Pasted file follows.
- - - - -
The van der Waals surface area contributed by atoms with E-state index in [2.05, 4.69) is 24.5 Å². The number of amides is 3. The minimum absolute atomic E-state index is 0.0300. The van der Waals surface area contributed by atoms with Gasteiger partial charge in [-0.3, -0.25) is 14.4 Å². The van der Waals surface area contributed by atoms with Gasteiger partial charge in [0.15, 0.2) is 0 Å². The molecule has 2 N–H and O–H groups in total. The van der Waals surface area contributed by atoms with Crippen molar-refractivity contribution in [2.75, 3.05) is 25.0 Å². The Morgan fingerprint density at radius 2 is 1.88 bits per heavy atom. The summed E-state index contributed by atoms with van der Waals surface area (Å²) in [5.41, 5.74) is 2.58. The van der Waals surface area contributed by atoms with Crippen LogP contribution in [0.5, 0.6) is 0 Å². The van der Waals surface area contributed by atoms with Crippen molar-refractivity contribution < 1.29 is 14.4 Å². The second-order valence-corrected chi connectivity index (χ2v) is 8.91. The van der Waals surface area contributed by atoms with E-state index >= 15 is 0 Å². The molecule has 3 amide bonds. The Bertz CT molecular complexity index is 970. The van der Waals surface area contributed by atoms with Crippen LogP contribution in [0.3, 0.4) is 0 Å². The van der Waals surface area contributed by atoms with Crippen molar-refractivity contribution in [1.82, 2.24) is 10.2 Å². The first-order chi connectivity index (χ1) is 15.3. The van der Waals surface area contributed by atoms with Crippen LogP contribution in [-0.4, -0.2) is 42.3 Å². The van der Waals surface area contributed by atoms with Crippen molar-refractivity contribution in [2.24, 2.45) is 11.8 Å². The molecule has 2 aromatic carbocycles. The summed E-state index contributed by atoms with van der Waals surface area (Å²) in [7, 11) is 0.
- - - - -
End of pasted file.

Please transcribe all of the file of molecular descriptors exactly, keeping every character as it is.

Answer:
The van der Waals surface area contributed by atoms with E-state index in [2.05, 4.69) is 24.5 Å². The number of amides is 3. The minimum absolute atomic E-state index is 0.0300. The van der Waals surface area contributed by atoms with Gasteiger partial charge in [-0.3, -0.25) is 14.4 Å². The van der Waals surface area contributed by atoms with Gasteiger partial charge in [0.15, 0.2) is 0 Å². The molecule has 2 N–H and O–H groups in total. The van der Waals surface area contributed by atoms with Crippen molar-refractivity contribution in [2.75, 3.05) is 25.0 Å². The Morgan fingerprint density at radius 2 is 1.88 bits per heavy atom. The summed E-state index contributed by atoms with van der Waals surface area (Å²) in [5.41, 5.74) is 2.58. The van der Waals surface area contributed by atoms with Crippen LogP contribution in [0.5, 0.6) is 0 Å². The van der Waals surface area contributed by atoms with Crippen molar-refractivity contribution < 1.29 is 14.4 Å². The second-order valence-corrected chi connectivity index (χ2v) is 8.91. The van der Waals surface area contributed by atoms with E-state index >= 15 is 0 Å². The molecule has 3 amide bonds. The Bertz CT molecular complexity index is 970. The van der Waals surface area contributed by atoms with Crippen LogP contribution in [0.3, 0.4) is 0 Å². The van der Waals surface area contributed by atoms with Crippen molar-refractivity contribution in [1.82, 2.24) is 10.2 Å². The first-order chi connectivity index (χ1) is 15.3. The van der Waals surface area contributed by atoms with Crippen LogP contribution in [-0.4, -0.2) is 42.3 Å². The van der Waals surface area contributed by atoms with Crippen molar-refractivity contribution in [2.24, 2.45) is 11.8 Å². The molecule has 2 aromatic carbocycles. The summed E-state index contributed by atoms with van der Waals surface area (Å²) in [7, 11) is 0.